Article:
Stock market researcher: Despite euphoric 2017, this year’s volatility not out of ordinary

DePaul University’s James Valentine discusses Wall Street

James Valentine
James Valentine, a clinical professor of finance in DePaul University’s Driehaus College of Business, believes that after a booming 2017 on Wall Street, the volatility that the markets have shown so far in 2018 is not unusual. (DePaul University/Jamie Moncrief)
CHICAGO — After a booming 2017 on Wall Street, the volatility that the markets have shown so far in 2018 is not unusual, said James Valentine, a clinical professor of finance in DePaul University’s Driehaus College of Business.

Valentine has spent his career researching the stock market, serving as an equity research analyst in both the U.S. and Europe. He is the author of “Best Practices for Equity Research Analysts,” and started AnalystSolutions, which helps analysts and prospective analysts improve their stock picking skills. At DePaul, Valentine is the executive director of the Driehaus Center for Behavioral Finance, which aims to teach business students about aspects of this type of finance, assist faculty members with research, and educate practitioners about the most common pitfalls when investing.

In this Q&A, Valentine explains the recent volatility in the market, how new tariffs affect it and what people should know before investing.

Q: Why does the threat of a trade war affect the market so much?

A: The reality is, in a trade war there are going to be some companies that are winners and some that are losers. Initially what’s going to happen is you’ll see a dislocation of capital. For example, if an aircraft manufacturer were to get impacted by the trade war, it would have plants with excess planes that aren’t going to be needed, so their stock would do poorly. However, presumably the stocks that are winning part of the trade war, let’s say, steel companies, would benefit. Nevertheless, it takes time for the assets to be re-allocated to the right sectors.

Q: Why has volatility increased in the last few months following a period of steady growth?

A: With the Federal Reserve starting to tighten, interest rates beginning to rise, and inflation potentially coming into question, it's creating some unease in the marketplace relative to the euphoria we've had with the stock market since the November 2016 election. Higher inflation can be a good sign the economy is recovering, but it has a darker side in that corporate borrowing costs rise, which creates a drag on corporate earnings growth.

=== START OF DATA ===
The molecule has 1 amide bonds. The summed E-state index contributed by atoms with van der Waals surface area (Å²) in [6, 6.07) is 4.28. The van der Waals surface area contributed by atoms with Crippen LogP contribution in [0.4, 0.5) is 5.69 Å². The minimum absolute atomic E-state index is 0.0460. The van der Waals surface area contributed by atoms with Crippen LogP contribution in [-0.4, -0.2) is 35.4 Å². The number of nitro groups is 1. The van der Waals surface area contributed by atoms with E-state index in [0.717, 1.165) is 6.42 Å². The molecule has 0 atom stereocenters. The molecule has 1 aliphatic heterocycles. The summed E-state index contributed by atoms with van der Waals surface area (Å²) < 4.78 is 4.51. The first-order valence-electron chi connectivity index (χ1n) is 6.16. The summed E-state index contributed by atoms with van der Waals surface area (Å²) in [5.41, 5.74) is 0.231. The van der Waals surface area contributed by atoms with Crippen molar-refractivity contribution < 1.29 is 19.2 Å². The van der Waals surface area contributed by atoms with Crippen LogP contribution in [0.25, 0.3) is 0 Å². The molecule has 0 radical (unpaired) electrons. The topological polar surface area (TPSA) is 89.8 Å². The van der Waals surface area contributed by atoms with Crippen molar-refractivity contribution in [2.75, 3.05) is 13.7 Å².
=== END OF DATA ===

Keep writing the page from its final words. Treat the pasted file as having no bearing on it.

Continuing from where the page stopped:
It’s also worth noting when interest rates rise it offers alternative investment opportunities for investors. As the investment appetite shifts from stocks to bonds, it has a negative impact on the stock market. Even though there are some forces working against the stock market, valuations are near 30-year highs, excluding crazy high levels during the internet bubble of the late-1990s.

Q: What else can cause the stock market to go up or down?

A: Put simply, the stock market moves in the direction of expected corporate earnings growth and therefore anything that is likely to boost or impede corporate earnings is going to affect the market. Sometimes these events can be forecast with some level of accuracy, such as labor inflation. Others are completely unpredictable, such as natural disasters, election upsets and terrorist attacks.

Q: What do people need to know and consider when they are looking to invest in stocks?

A: Broadly speaking, you need to understand the risk level that you're taking on. Some investments are typically more volatile than others. Volatility and risk go hand in hand. Before you invest in anything, you need to understand the historical risk and if it’s likely to change in the future.

When deciding to put money in the stock market, it all comes down to considering your long-term objectives. Generally speaking, stocks are the best long-term performers among the major asset classes. But be careful about trying to time the market, because it has been proven time and time again that this is almost impossible, even for the most savvy investors.

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Source:
James Valentine
james.valentine@depaul.edu
203-416-6383

Media Contact:
Russell Dorn
rdorn@depaul.edu
312-362-7128